Warner’s Nancy Marine Studio Theatre, Torrington: When my husband heard I was going to the Warner to see Charles Dickens’ “A Christmas Carol,” he wanted to know which one. He knows that there are so many adaptations playing at theaters all over Connecticut this holiday season. When I told him I was seeing a solo performance of it, he rolled his eyes and not believing asked, “A one-man show for ‘A Christmas Carol’?”

Little did he know that actor Dick Terhune was going to transfix the audience with his brilliant performance. The word “brilliant” is not hyperbole. It is definitive of this production. Terhune is a master artist and his riveting performance left the audience spellbound. Had I not witnessed it with my own eyes, I wouldn’t have believed it. You must see it.

What is so remarkable is that with a few props, a desk and chair on a raised platform, a coat rack, an easy chair and a nondescript fireplace with no fire in it, Terhune was able to transport the audience through 19th-Century London streets and introduced us to so many unforgettable characters. The actor wore only a Dickensian top hat, a gray tailcoat, striped gray pants, burgundy vest and white shirt. There were no costume changes. There were no hi-tech projections, fiery special effects, or spooky sound effects. It was just one fascinating storyteller, an actor of the first magnitude.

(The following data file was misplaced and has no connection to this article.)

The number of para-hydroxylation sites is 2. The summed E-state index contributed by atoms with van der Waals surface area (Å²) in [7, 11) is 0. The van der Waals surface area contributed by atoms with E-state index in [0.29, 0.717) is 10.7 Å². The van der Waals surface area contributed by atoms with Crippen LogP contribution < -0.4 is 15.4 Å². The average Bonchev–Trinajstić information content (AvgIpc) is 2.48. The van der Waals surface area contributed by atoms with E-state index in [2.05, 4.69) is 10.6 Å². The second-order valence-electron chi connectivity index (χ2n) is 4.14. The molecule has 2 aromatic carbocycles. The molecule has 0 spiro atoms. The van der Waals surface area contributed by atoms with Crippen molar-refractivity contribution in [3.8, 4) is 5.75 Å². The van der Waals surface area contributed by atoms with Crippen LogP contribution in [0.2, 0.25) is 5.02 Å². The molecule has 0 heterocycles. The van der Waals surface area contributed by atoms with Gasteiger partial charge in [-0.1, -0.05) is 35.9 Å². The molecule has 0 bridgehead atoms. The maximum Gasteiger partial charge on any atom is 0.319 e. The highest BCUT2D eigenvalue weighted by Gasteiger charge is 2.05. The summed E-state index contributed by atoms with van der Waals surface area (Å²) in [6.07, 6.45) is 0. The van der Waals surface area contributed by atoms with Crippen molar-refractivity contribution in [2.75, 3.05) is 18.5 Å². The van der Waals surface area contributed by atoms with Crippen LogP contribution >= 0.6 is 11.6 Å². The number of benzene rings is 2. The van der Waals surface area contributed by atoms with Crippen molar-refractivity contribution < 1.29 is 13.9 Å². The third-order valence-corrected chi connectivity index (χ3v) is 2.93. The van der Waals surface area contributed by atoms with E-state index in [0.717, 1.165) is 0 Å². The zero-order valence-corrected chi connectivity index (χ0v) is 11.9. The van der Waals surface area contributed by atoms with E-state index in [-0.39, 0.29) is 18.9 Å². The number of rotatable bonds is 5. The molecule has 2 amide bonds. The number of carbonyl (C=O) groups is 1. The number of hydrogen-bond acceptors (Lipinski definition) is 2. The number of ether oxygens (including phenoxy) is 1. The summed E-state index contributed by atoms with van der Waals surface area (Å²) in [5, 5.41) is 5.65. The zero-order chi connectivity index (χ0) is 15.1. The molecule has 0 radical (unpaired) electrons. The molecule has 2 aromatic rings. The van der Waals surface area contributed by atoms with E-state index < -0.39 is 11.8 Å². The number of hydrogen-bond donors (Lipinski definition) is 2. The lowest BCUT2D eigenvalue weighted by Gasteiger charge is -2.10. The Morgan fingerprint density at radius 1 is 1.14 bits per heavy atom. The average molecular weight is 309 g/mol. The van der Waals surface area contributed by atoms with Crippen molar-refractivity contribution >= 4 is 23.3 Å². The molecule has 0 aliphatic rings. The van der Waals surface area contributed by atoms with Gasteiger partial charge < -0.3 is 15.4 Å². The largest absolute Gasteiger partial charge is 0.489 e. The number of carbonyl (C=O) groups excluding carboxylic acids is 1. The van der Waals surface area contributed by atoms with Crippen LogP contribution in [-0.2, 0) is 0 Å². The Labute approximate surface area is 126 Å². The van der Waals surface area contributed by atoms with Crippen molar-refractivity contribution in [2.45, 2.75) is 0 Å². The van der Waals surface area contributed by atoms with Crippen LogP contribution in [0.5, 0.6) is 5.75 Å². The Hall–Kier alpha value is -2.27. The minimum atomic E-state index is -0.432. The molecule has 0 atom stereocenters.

By now just about everyone knows the story of the greedy businessman Ebenezer Scrooge. It was after he was visited by three ghosts that he changed into a generous and loving man. Terhune captures Scrooge’s transformation through the ghostly visits in the most subtle ways. He points a finger straight down as if it is a stick or pointer and it suddenly becomes a ghost telling Scrooge to look closely at something. The audience likewise follows that finger down to what each one imagines in his/her own unique creative mind what Scrooge sees. There’s just Dickens’ story, an actor, and our imaginations working overtime thanks to Terhune.

With a hushed slow word a ghost appears, with the swish of his arm a crowd disappears. The tools of an actor are his/her voice, facial expressions, and body language, all of which Terhune uses to the max. A deep voice describes the clanging from below the bedroom floor. A higher pitched tone and shy smile introduces Scrooge’s lost love. None of the vocals are fake or exaggerated.

The saying is that “the play’s the thing.” Here the play, adapted by Patrick R. Spadaccino from Dickens’ “A Christmas Carol: A Ghost Story of Christmas,” is so grand that it needs just one crucial element — a great performance by an amazing actor. That is Dick Terhune.

Sharon W. Houk directed and designed the set. Lea Dmytryck took on assistant director. Renee C. Purdy’s costumes were exactly right, as were Kyle Kurtich’s lighting design and Dustin Pfaender’s sound design, and Karla Woodworth’s scenic art.

Don’t miss this stellar production playing through Dec. 15. Treat yourself and your family to this iconic rendering of an unforgettable classic. Box office: 860-489-7180.

Joanne Greco Rochman is an active member in the American Theatre Critics Association. She welcomes comments. Contact: jgrochman@gmail.com.